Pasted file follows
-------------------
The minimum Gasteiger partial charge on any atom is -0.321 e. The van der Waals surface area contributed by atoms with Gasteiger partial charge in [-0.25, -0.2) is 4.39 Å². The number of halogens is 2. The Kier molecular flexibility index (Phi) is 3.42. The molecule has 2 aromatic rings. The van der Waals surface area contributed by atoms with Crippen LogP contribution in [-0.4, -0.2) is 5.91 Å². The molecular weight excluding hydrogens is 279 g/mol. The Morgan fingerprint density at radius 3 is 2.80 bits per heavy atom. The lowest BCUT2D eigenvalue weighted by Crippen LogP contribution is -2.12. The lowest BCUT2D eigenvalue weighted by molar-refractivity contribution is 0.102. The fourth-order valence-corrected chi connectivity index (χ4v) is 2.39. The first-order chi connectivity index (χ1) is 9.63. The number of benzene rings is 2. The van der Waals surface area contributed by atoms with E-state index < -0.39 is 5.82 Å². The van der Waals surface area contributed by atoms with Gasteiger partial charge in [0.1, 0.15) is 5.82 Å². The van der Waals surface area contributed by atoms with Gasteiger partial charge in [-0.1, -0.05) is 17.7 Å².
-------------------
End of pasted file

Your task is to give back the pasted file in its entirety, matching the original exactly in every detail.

The minimum Gasteiger partial charge on any atom is -0.321 e. The van der Waals surface area contributed by atoms with Gasteiger partial charge in [-0.25, -0.2) is 4.39 Å². The number of halogens is 2. The Kier molecular flexibility index (Phi) is 3.42. The molecule has 2 aromatic rings. The van der Waals surface area contributed by atoms with Crippen LogP contribution in [-0.4, -0.2) is 5.91 Å². The molecular weight excluding hydrogens is 279 g/mol. The Morgan fingerprint density at radius 3 is 2.80 bits per heavy atom. The lowest BCUT2D eigenvalue weighted by Crippen LogP contribution is -2.12. The lowest BCUT2D eigenvalue weighted by molar-refractivity contribution is 0.102. The fourth-order valence-corrected chi connectivity index (χ4v) is 2.39. The first-order chi connectivity index (χ1) is 9.63. The number of benzene rings is 2. The van der Waals surface area contributed by atoms with E-state index < -0.39 is 5.82 Å². The van der Waals surface area contributed by atoms with Gasteiger partial charge in [0.1, 0.15) is 5.82 Å². The van der Waals surface area contributed by atoms with Gasteiger partial charge in [-0.1, -0.05) is 17.7 Å².